Study suggests gaming could encourage teens to read more
Computer games could encourage young people to read more, according to a Dutch study.
A group of organisations that want to stimulate reading and games developer Ubisoft created a pilot app earlier this year called ‘Readification’.
Two well-known authors, Ronald Giphart and Margje Woodrow, were asked to write stories based on a popular computer game, Assassin’s Creed Valhalla and these were brought to life in the app with visual images, climbs, sound effects and pop-up screens based on the game.
The app was reportedly downloaded around 75,000 times and consumer body GfK found in a study that, in a group of 212 young people from 15 to 18 years old, four in 10 said they were stimulated by the stories to read more. Two-thirds felt the extra sensory effects made a real difference to the stories, especially those who were Assassin’s Creed players already.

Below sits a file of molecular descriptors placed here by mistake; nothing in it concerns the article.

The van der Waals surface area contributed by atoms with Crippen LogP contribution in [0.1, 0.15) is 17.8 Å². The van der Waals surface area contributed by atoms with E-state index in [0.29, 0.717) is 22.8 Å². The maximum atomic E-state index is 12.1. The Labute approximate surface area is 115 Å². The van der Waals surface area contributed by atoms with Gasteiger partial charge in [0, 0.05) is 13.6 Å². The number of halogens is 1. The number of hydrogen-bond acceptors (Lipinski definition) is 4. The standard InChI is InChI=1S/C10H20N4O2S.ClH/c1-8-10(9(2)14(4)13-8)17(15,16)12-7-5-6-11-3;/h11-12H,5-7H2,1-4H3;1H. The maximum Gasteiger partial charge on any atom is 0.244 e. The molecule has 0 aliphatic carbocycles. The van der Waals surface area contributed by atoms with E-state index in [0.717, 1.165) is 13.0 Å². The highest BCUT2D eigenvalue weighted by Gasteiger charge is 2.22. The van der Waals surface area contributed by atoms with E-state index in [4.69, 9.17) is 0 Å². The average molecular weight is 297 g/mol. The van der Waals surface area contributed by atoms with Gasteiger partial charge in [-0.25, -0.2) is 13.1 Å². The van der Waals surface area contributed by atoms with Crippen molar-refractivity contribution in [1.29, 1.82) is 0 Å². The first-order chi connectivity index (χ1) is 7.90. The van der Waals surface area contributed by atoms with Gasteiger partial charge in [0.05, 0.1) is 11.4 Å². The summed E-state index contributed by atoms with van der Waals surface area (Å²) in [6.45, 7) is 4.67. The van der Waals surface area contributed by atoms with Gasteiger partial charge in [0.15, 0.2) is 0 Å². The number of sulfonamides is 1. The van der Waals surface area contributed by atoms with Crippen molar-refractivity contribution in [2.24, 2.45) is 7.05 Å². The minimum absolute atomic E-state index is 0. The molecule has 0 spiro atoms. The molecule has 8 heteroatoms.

More than a third said that reading in the app was more fun than a paper book, although most did prefer paper-based literature, because they could use their imaginations more. ‘Online stories are a good alternative to read more, especially for young people who would be less likely to read a paper or e-book,’ said the study from GfK and the Leescoalitie.
Eveline Aendekerk, director of the CPNB Dutch book promotion society, said that in a news release that the results showed that more young people could experience the pleasures of reading, through the familiar world of games. ‘The results exceeded all my expectations…The fact that this first pilot has shown that it is possible and that we are on the right track makes us all proud.’
GfK did note that seven in 10 of the young people who took part in the study said they already read paper-based books every month, and that the animated stories apparently had the greatest effect on people who were already keen readers.
Thank you for donating to DutchNews.nl.
We could not provide the Dutch News service, and keep it free of charge, without the generous support of our readers. Your donations allow us to report on issues you tell us matter, and provide you with a summary of the most important Dutch news each day.Make a donation